We’ve all seen it, and heard it – “Haters gonna hate” or some other assertion implying with a degree of success comes a degree of attacks on you. It may be in the form of jealousy, envy, or plain old rejection of you and all you represent.
I’ve been close to several such situations in the last few months, and what seems to be working for the different people involved is the following:
- Group up. Not appearing alone is just as important as not actually being alone – lonely people make easier, more vulnerable targets. This works both in the virtual and the physical world.
- Ignore when possible. Or just give the cold shoulder.
- Respond when you must – but not directly. Replying to someone publicly is giving them power they don’t deserve and probably don’t even have. They’re attacking you for your success, remember? It’s best to put their intentions into relief and shut them out of your life in as many ways as possible. Try to always respond with poise – whomever loses their temper loses the game.
- Use law enforcement as soon as possible. There are likely to be laws against harasment in your area. If you’re being harassed in the digital realm, it’s particularly easy to gather data on that harassment. Setting things in motion is a good thing – you may need to get people locked up at some point, and having an ongoing process is better than starting one when you’re already at the point of receiving physical aggression threats.
- Look up slander and libel laws – maybe you can get some of your harassers on those counts. Setting an example like that isn’t a fun ordeal to go through with, but it’s better than spending time in uncertainty.
- If you are in physical danger do not hesitate to get help from the authorities, friends, and anyone who can help out.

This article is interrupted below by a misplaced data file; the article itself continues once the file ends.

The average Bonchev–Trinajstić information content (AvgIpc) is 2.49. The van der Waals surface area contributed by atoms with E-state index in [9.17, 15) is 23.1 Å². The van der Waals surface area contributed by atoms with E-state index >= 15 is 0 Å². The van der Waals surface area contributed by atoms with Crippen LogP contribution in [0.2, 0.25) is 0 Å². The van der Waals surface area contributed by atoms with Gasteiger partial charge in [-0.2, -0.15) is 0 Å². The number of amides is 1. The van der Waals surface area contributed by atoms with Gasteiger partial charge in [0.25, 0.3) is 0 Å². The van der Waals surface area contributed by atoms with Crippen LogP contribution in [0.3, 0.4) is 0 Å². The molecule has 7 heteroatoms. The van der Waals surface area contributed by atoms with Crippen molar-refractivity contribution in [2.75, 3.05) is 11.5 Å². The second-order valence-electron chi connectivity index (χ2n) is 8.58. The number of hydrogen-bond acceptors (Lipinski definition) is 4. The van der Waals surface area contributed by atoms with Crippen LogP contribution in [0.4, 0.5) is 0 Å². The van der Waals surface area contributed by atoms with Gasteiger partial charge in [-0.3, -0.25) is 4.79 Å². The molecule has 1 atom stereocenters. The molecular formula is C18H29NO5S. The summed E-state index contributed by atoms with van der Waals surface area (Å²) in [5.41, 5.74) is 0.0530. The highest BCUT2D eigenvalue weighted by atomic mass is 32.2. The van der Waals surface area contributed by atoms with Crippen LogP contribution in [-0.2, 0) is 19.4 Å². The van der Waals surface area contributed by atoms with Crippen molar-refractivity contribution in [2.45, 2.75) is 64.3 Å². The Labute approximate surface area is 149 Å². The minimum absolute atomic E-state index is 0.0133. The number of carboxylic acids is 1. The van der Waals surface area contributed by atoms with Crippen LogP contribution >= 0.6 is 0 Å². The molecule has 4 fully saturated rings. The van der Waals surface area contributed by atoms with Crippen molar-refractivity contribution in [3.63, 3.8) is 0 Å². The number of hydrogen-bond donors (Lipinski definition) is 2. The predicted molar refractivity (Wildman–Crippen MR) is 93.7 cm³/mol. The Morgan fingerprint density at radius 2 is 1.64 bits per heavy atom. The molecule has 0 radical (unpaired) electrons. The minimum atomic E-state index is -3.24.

In the end, there are many nuances to every situation, and they can be emotionally charged, to the point of making you depressed. Having someone to vent with and talk about how to take the abuse helps.
No matter what you do, don’t stop working unless your physical security is in jeopardy. The people who want to drag you down would win, and we’d all lose from valuable work.
Last, but not least, I couldn’t aspire to be a rationalist if I didn’t advise you to try and understand their point of view; try to argue their side for them. Try to find any lessons to learn in their point of view: If the truth comes from a dirty, unseemly place, it’s still truth, and you can still get better.
If there are no lessons, which is especially likely in emotionally charged situations like ideological or political battles where logical arguments may be nonexistent, that’s OK. If there are, learn – and still take care of yourself. Please, don’t give up – we need more people working to make the world a better place.